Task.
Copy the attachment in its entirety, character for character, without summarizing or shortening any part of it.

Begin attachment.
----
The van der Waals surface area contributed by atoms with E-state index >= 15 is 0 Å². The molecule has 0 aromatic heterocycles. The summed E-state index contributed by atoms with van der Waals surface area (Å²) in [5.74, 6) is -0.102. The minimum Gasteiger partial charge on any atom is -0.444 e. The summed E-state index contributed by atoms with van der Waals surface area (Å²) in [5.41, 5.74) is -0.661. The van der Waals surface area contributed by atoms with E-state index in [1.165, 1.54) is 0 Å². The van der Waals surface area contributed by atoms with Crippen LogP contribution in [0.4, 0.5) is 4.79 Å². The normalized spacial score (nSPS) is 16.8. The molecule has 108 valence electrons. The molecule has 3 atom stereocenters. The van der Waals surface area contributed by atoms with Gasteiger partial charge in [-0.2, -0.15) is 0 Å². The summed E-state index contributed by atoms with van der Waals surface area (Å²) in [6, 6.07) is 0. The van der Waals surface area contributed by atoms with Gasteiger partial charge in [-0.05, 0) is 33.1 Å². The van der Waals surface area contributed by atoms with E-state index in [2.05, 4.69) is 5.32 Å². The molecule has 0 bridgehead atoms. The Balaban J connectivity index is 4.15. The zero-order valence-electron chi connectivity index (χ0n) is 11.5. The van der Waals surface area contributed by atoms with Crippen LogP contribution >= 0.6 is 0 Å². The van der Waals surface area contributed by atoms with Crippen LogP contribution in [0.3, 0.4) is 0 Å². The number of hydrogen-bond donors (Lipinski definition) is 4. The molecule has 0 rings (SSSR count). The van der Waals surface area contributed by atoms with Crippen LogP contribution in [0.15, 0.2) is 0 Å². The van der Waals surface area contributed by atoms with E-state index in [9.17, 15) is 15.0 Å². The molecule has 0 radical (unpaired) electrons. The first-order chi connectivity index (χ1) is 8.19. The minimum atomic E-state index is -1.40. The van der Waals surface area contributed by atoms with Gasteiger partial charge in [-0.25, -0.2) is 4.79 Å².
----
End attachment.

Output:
The van der Waals surface area contributed by atoms with E-state index >= 15 is 0 Å². The molecule has 0 aromatic heterocycles. The summed E-state index contributed by atoms with van der Waals surface area (Å²) in [5.74, 6) is -0.102. The minimum Gasteiger partial charge on any atom is -0.444 e. The summed E-state index contributed by atoms with van der Waals surface area (Å²) in [5.41, 5.74) is -0.661. The van der Waals surface area contributed by atoms with E-state index in [1.165, 1.54) is 0 Å². The van der Waals surface area contributed by atoms with Crippen LogP contribution in [0.4, 0.5) is 4.79 Å². The normalized spacial score (nSPS) is 16.8. The molecule has 108 valence electrons. The molecule has 3 atom stereocenters. The van der Waals surface area contributed by atoms with Gasteiger partial charge in [-0.2, -0.15) is 0 Å². The summed E-state index contributed by atoms with van der Waals surface area (Å²) in [6, 6.07) is 0. The van der Waals surface area contributed by atoms with Gasteiger partial charge in [-0.05, 0) is 33.1 Å². The van der Waals surface area contributed by atoms with E-state index in [2.05, 4.69) is 5.32 Å². The molecule has 0 bridgehead atoms. The Balaban J connectivity index is 4.15. The zero-order valence-electron chi connectivity index (χ0n) is 11.5. The van der Waals surface area contributed by atoms with Crippen LogP contribution >= 0.6 is 0 Å². The van der Waals surface area contributed by atoms with Crippen LogP contribution in [0.3, 0.4) is 0 Å². The number of hydrogen-bond donors (Lipinski definition) is 4. The molecule has 0 rings (SSSR count). The van der Waals surface area contributed by atoms with Crippen LogP contribution in [0.15, 0.2) is 0 Å². The van der Waals surface area contributed by atoms with E-state index in [9.17, 15) is 15.0 Å². The molecule has 0 radical (unpaired) electrons. The first-order chi connectivity index (χ1) is 8.19. The minimum atomic E-state index is -1.40. The van der Waals surface area contributed by atoms with Gasteiger partial charge in [-0.25, -0.2) is 4.79 Å².